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Physics Frontiers

Physics Frontiers

Episode 70: Path Integrals and Entanglement with Ken Wharton

Sun, 18 Dec 2022

Jim talks with Ken Wharton about how to describe entangled states as sums over histories of particle paths using the path integral method.  He shows how this works for Bell-type experiments, entanglements swapping, delayed choice experiments, and the triangle network.  This leads to a second way to describe what happens quantum mechanically without introducing non-locality (but requiring other classical ideas to break down).

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Episode 69: The Flavor Puzzle with Joe Davighi

Sun, 20 Nov 2022

Jim talks with Joe Davighi of the University of Zurich about the flavor unification at high energies - the merging of all leptons into one kind of particle.  The discussion includes symmetries in particle physics, symmetry breaking at low temperatures, and unification schemes in general.  Joe also discusses both leptoquarks and proton stability in the context of his theory.

Episode 68: Quantum Resource Theories with Gilad Gour

Mon, 26 Sep 2022

Jim talks with Gilad Gour of the University of Toronto about quantum resource theories.  These are theories of largish systems that describe the relationships between possible states by the different levels of resources required for each.  By using resources, a system can move from one state to another.  This results in a partial order where between two states there could be two different states inaccessible to one another. Although (usually) these coalesce into an order based on a single property of thermodynamically-sized systems, the entropy, a few do not.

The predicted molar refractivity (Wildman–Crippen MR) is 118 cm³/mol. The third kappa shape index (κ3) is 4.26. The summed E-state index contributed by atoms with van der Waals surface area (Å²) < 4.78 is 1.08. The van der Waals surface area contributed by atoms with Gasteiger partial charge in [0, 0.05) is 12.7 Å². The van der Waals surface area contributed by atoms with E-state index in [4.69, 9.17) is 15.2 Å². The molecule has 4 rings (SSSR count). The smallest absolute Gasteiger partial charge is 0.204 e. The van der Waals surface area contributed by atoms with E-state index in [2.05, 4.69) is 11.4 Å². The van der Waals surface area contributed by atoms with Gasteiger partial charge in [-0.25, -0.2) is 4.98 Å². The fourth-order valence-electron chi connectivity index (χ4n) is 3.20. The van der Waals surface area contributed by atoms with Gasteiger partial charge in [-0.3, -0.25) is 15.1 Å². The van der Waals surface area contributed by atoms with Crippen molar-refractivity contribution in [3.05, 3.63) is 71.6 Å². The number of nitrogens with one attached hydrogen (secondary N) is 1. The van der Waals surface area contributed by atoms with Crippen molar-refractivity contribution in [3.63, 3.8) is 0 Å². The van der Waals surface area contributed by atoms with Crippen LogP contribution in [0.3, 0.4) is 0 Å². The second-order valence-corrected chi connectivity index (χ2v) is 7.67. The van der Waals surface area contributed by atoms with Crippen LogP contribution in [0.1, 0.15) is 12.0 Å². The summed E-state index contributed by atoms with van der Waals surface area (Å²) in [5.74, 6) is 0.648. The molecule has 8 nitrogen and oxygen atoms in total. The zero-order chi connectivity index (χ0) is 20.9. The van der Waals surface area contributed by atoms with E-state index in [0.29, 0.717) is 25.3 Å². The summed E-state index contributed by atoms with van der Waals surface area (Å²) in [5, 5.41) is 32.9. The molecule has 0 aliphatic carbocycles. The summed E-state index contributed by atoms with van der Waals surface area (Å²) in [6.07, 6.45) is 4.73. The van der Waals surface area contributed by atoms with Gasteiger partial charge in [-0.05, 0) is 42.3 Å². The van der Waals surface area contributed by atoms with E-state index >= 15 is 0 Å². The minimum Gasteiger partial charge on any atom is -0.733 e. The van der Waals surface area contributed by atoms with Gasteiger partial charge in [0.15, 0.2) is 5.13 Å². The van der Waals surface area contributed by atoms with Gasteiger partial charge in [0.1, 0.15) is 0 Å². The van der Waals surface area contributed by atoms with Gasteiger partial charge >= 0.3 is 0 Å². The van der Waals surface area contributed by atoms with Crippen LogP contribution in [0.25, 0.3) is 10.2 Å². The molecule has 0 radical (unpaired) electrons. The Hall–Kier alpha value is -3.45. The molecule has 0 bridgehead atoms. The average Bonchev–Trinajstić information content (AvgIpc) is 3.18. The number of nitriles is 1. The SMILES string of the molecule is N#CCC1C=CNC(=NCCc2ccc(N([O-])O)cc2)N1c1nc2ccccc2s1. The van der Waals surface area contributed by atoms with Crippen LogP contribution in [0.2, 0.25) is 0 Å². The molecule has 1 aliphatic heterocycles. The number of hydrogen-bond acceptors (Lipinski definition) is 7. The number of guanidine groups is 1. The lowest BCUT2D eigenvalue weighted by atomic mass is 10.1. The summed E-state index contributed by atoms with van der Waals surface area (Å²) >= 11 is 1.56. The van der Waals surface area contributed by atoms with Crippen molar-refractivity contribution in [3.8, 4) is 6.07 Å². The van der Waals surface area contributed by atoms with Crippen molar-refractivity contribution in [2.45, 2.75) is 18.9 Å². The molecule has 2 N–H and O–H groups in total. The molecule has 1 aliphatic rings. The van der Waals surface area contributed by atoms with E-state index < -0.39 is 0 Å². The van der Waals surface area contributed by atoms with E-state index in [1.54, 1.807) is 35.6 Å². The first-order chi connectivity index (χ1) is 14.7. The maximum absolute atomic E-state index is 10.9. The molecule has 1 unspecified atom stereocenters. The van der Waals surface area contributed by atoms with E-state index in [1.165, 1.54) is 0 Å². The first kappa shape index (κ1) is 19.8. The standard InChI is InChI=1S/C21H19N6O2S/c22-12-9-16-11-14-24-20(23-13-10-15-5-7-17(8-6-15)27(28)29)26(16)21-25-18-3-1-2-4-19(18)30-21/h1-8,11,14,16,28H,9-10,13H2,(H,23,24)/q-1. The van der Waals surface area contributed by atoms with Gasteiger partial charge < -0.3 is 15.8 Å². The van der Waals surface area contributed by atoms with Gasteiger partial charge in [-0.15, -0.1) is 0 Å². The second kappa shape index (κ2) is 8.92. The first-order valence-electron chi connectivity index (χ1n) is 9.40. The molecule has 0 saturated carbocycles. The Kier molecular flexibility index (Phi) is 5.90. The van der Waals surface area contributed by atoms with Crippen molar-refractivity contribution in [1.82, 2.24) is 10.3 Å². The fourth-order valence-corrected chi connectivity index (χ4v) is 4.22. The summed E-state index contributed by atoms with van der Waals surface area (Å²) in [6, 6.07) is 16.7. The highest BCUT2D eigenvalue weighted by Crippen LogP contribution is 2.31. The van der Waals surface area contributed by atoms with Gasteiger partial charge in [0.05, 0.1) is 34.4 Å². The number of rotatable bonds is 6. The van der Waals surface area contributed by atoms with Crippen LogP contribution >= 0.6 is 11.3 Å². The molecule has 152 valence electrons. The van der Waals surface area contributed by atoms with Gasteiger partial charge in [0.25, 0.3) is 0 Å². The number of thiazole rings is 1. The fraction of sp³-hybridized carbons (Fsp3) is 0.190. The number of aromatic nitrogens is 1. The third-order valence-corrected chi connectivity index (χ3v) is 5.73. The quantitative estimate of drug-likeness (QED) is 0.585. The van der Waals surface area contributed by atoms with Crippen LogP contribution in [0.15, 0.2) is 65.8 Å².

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Episode 67: Optical Gravity with Matthew R. Edwards

Sun, 14 Aug 2022

Jim talks with Matthew R. Edwards about his theory of Optical Gravity.  This is a Le Sage model of gravity based on graviton filiments.

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Episode 66: The Limit of General Relativity with James Owen Weatherall

Sun, 26 Jun 2022

Jim talks with James Owen Weatherall about his work on viewing general relativity as an effective field theory and where it should give way to another theory.  General relativity does a very good job of describing the world we see in astronomical observations, but certain results, e.g. singularities, and certain limits, e.g. the Planck scale, hint that there should be another theory that supersedes it.  Jim Weatherall argues that this is in a high curvature regime.

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